Northern Ireland

Coroner in murder of four Catholics can’t continue inquest as MI5 and NIO objections emerge

Collusion suspected in McKearney and Fox sectarian killings

Members of the Fox and McKearney families at Belfast Laganside Court. PICTURE: MAL MCCANN
Members of the Fox and McKearney families at Belfast Laganside Court PICTURE: MAL MCCANN

A coroner has said he cannot continue with an inquest into the sectarian murder of four Catholics as it emerged that the Northern Ireland Office and MI5 have objected to intelligence linked to the case being made public.

Charlie Fox (63) and his wife Tess (53) were gunned down in their home, near Moy in Co Tyrone, in September 1992.

Eight months earlier their son-in-law Kevin McKearney (32), who was married to their daughter Bernie, and his uncle Jack McKearney (70), died after a gun attack at a family-run butcher’s shop in Moy.

Kevin died instantly, while Jack died later in hospital.

Kevin and Jack McKearney

Collusion is strongly suspected in both cases and during previous inquest hearings loyalist suspects have been identified, including notorious UVF commander and suspected state agent Robin ‘The Jackal’ Jackson.

Both inquests, which opened last year and were originally linked, were subject Public Interest Immunity applications.

PII applications are made when state agencies do not want information placed in the public domain.

At a review hearting in Belfast on Friday, coroner Richard Greene revealed he had intended to provide a gist, or limited summary, of sensitive information to those attending.

However, he was forced to abandon the plan after objections were received from MI5, also known as the Security Service and the Northern Ireland Office, which is headed by Secretary of State Chris Heaton-Harris.

The Conservative MP has recently launched legal action in several inquests involving allegations of collusion to stop gists being provided.

Under the British government’s controversial Legacy Act all inquests that are not at their findings stage by May 1 will be halted.

Paddy Fox whose parents Charlie and Tess Fox were murderedin 1992 holds up a Public Interest Immunity (PII) certificate  at Belfast Laganside Court. PICTURE: MAL MCCANN
Paddy Fox whose parents Charlie and Tess Fox were murdered in 1992 holds up a Public Interest Immunity (PII) certificate at Belfast Laganside Court PICTURE: MAL MCCANN

In a provisional ruling, Mr Greene said he had planned to “provide disclosure by way of a short narrative, or gist, providing some information in my open ruling”.

He confirmed the ruling had been provided to the “state parties” and had received additional material from the Secretary of State and Security Service in “both open and closed” forms.

He added that he had also received an “amended gist” from the PSNI, which he intended to adopt.

He added, however, that “the proposed gist is not accepted by the Security Service or the Northern Ireland Office, who object to its release in open”.

Mr Greene said he was not going to hand down the gist to “allow for a challenge to be taken to my approach”.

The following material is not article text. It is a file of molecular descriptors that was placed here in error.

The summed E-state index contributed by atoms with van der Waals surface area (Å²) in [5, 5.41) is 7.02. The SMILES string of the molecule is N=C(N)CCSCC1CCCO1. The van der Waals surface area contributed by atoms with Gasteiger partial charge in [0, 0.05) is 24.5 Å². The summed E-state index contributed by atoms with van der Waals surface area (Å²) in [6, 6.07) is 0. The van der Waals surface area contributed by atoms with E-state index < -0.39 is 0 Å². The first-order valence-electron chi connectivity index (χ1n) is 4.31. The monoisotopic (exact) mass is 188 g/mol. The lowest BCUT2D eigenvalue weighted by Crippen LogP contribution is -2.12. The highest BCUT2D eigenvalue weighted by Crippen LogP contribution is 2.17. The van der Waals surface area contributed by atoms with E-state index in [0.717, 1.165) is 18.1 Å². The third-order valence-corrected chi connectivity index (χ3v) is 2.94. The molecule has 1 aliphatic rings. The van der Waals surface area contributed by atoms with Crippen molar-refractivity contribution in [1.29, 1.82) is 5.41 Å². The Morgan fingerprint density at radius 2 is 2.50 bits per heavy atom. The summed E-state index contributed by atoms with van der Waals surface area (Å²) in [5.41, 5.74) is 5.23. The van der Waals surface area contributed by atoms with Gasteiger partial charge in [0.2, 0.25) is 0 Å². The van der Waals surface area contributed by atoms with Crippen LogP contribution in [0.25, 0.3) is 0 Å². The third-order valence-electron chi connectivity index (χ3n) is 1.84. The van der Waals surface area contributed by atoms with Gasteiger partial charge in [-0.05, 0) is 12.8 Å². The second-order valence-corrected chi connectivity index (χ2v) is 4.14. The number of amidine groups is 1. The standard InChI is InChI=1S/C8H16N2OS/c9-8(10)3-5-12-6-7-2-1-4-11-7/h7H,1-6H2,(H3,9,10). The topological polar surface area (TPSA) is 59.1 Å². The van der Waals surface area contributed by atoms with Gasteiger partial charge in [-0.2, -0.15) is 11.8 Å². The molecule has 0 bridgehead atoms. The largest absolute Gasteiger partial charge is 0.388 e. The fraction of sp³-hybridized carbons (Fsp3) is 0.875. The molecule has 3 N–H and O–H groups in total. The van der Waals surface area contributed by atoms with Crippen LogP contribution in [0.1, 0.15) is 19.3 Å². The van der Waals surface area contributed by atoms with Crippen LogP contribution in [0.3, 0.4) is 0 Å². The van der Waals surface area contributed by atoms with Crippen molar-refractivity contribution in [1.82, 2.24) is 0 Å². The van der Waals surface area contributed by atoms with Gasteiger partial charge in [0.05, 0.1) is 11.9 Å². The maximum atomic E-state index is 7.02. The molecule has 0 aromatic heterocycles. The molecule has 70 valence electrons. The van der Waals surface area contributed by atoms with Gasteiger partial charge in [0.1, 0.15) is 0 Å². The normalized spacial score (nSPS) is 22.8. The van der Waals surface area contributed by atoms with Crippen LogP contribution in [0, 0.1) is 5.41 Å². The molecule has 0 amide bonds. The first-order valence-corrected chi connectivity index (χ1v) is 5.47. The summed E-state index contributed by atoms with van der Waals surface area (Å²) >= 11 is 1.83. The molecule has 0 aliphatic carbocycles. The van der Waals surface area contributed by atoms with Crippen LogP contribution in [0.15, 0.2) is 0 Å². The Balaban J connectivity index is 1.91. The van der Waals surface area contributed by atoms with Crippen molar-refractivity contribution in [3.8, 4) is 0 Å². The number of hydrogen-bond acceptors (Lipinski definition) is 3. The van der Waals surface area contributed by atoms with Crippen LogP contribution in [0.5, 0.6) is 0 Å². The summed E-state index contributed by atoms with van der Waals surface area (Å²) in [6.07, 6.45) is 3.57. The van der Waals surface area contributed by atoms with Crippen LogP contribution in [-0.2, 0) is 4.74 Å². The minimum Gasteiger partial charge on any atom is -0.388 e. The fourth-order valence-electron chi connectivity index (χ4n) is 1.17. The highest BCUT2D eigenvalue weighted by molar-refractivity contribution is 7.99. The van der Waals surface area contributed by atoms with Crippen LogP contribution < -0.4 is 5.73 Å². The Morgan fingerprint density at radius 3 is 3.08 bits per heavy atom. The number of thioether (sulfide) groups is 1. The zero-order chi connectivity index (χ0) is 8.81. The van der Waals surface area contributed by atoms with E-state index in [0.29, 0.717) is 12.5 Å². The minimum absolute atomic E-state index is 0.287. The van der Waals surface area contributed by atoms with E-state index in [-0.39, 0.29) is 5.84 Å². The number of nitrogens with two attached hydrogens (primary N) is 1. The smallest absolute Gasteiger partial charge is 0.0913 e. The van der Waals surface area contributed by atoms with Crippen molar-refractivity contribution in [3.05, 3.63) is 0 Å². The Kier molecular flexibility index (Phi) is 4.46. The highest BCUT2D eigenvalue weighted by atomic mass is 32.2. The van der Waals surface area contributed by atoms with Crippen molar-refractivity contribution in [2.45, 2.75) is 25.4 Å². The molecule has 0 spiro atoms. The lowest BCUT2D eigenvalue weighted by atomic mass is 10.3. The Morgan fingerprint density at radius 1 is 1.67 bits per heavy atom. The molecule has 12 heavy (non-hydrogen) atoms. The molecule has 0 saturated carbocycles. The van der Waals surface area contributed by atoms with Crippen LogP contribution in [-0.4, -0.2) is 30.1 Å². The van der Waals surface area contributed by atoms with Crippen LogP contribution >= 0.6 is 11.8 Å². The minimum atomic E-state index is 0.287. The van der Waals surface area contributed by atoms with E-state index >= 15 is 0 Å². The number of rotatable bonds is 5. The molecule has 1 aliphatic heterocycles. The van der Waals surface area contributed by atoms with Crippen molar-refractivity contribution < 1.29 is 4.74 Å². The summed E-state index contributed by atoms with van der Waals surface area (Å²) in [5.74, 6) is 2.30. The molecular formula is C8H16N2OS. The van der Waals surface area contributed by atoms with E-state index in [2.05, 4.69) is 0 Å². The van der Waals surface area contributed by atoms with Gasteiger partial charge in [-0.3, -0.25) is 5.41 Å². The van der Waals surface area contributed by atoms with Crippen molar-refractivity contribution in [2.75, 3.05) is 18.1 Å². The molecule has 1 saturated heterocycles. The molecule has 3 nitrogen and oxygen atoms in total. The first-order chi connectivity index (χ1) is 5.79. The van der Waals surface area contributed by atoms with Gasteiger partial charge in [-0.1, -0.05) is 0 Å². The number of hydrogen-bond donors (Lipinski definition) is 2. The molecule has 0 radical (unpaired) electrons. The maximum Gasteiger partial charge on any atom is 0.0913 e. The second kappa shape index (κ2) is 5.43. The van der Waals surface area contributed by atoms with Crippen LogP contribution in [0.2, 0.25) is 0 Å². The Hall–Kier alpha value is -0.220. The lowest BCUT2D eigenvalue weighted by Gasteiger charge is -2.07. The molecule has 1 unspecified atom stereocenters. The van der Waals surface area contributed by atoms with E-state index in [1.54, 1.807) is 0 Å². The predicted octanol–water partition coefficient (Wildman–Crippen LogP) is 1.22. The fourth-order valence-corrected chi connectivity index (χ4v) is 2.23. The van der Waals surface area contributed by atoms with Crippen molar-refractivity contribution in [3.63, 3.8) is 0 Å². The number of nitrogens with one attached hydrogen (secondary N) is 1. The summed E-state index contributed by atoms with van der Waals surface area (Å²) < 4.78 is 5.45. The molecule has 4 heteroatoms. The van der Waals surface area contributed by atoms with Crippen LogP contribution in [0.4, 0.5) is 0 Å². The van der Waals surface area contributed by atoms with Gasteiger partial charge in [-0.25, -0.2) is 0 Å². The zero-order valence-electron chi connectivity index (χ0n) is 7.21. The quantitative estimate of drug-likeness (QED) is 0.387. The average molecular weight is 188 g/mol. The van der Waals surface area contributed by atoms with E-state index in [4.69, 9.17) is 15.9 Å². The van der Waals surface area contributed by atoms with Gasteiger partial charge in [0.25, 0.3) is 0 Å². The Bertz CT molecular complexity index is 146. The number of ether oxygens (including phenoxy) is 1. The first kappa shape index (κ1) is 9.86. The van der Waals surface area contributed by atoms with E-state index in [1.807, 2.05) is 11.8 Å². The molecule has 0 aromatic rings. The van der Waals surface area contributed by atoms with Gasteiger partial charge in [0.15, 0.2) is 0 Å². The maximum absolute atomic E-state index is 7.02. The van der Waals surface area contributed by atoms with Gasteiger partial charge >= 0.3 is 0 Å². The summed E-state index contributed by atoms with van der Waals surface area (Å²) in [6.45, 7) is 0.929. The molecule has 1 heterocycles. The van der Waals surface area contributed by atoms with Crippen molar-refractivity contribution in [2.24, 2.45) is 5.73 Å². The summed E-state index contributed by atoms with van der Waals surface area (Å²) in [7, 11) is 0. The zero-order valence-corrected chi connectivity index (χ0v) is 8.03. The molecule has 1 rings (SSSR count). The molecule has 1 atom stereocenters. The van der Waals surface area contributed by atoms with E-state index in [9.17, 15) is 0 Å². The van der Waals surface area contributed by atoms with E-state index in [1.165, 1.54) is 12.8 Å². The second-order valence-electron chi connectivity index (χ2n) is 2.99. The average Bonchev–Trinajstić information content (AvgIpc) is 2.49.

The coroner told the court that it was his provisional view that it would not be possible “for the inquest to fully investigate in open the informant’s issue”.

He added that he does not believe the inquest can continue.

“I have therefore reached a provisional view that my inquiry into these deaths is seriously compromised because relevant information central to the scope of the inquest cannot be disclosed and as a result my provisional view is that I cannot continue with these inquests,” he said.

“Additionally, my provisional view is that it would not now be possible in any event to hold an inquest given the time that has elapsed and the statutory timetable which expires on the first of May.”

He added that a public inquiry “is the appropriate way to consider the full circumstances of these deaths”.

Charlie and Tess Fox

Paddy Fox, whose parents were murdered, welcomed the suggestion of a public inquiry.

“Who is the Secretary of State protecting? he asked

“Why is he going to court?

Mr Fox expressed disappointment that the coroner didn’t deliver the planned gist.

“He was anticipating an appeal but he has no idea (one was coming).

“You only know when one was put out there.”

“He gave them an out when there shouldn’t have been an out.

“It’s one of those things, publish and be damned.”

Members of the Fox and McKearney families at Belfast Laganside Court. PICTURE: MAL MCCANN
Tommy McKearney speaks outside Belfast Laganside Court PICTURE: MAL MCCANN

Speaking outside court his solicitor Gavin Booth, of Phoenix Law, accused Mr Heaton-Harris of “intercepting” the coroner’s ruling.

“This is a disgraceful attempt by the secretary of state to stop justice being done and being seen to be done,” he said.

“The coroner endorsed the fact that these inquests need to be a public inquiry. He said that he cannot continue with the inquest due to what has been disclosed by the state parties in this inquest.

“But rather than accepting that and endorsing the families’ calls for a public inquiry, the secretary of state has now told the families that he will take them to court like every other family. This is a disgraceful attempt to divert justice for families. It’s absolutely disgusting.”

He added he will lodge urgent court proceedings in the High Court “to get the ruling in full for the families so that they can finally get the information that proves that there was collusion in these murders”.

A spokesman for the British government said: “The Secretary of State for Northern Ireland will give careful consideration to the coroner’s ruling when it is delivered and to related correspondence when it is received.”